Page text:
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India has raised tariffs on U.S. almonds and walnuts, many of them shipped from the Northern San Joaquin Valley.
The increases are not huge, but they do frustrate growers and shippers who have worked toward reducing barriers to world trade.
India, a major buyer of both nuts, imposed the new tariffs last weekend. The action followed the Trump administration’s decision not to renew India’s preferential status in other trade sectors.
The tariff on in-shell almonds will go from 23 to 27 cents per pound. The walnut tariff will rise to 120 percent of the U.S. product price, up from the 100 percent that India levies on these nuts from all sources.
Dave Phippen, an almond grower and processor near Ripon, said India is not one of his company’s main markets, but it does matter to the California industry as a whole. It projects a record 2.5 billion pounds in the August-October harvest.
“We’re going to need every channel and every opportunity to market that crop,” Phippen said.
India has emerged as a top buyer thanks to a growing middle class that sees the health benefits of eating almonds, he said.
India’s latest action applies to 28 products from the United States. They include apples, pears, chickpeas, lentils and certain chemical and steel items.
The total at stake is far less than in the trade battle with China, but the latest tariffs do have impacts on the Valley. California producers sold $658 million worth of almonds and $62 million worth of walnuts to India in 2017, the state Department of Food and Agriculture reported. The nation was the seventh-largest market for all of the state’s farm exports, which totaled $20.5 billion.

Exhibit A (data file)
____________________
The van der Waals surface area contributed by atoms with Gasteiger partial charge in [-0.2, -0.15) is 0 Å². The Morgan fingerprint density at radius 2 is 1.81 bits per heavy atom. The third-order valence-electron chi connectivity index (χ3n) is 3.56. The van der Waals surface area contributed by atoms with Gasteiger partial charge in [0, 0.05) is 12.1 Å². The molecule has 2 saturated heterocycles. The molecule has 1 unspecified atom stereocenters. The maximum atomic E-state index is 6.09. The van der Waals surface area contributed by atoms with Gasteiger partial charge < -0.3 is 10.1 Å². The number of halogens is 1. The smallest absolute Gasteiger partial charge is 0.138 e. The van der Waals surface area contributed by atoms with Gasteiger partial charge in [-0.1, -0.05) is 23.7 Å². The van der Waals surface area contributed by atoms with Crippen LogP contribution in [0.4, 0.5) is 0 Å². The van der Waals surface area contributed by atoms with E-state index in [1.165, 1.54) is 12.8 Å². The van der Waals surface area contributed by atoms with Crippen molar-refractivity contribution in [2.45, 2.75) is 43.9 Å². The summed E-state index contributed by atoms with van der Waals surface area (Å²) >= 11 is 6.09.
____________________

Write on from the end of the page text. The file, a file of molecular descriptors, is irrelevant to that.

“All countries involved in a trade war lose,” said Gökçe Soydemir, the Foster Farms endowed professor of business economics at California State University, Stanislaus. “It’s not one gaining at the expense of others.”
The state’s walnut industry was slower than almonds to build the India market, but it has come on strong in recent years even with the 100 percent tariff.
“It certainly has been one of the bright spots, and we see a lot of potential,” said John Mundt, owner of Alpine Pacific Nut Co. near Hughson.
Rep. Josh Harder, D-Turlock, said in a news release Tuesday that the India tariffs show the continuing failure of President Donald Trump’s approach.
“This trade war has to end,” Harder said. “The president is shooting from the hip on his trade policy, and it’s Central Valley almond farmers that are left holding the bag.”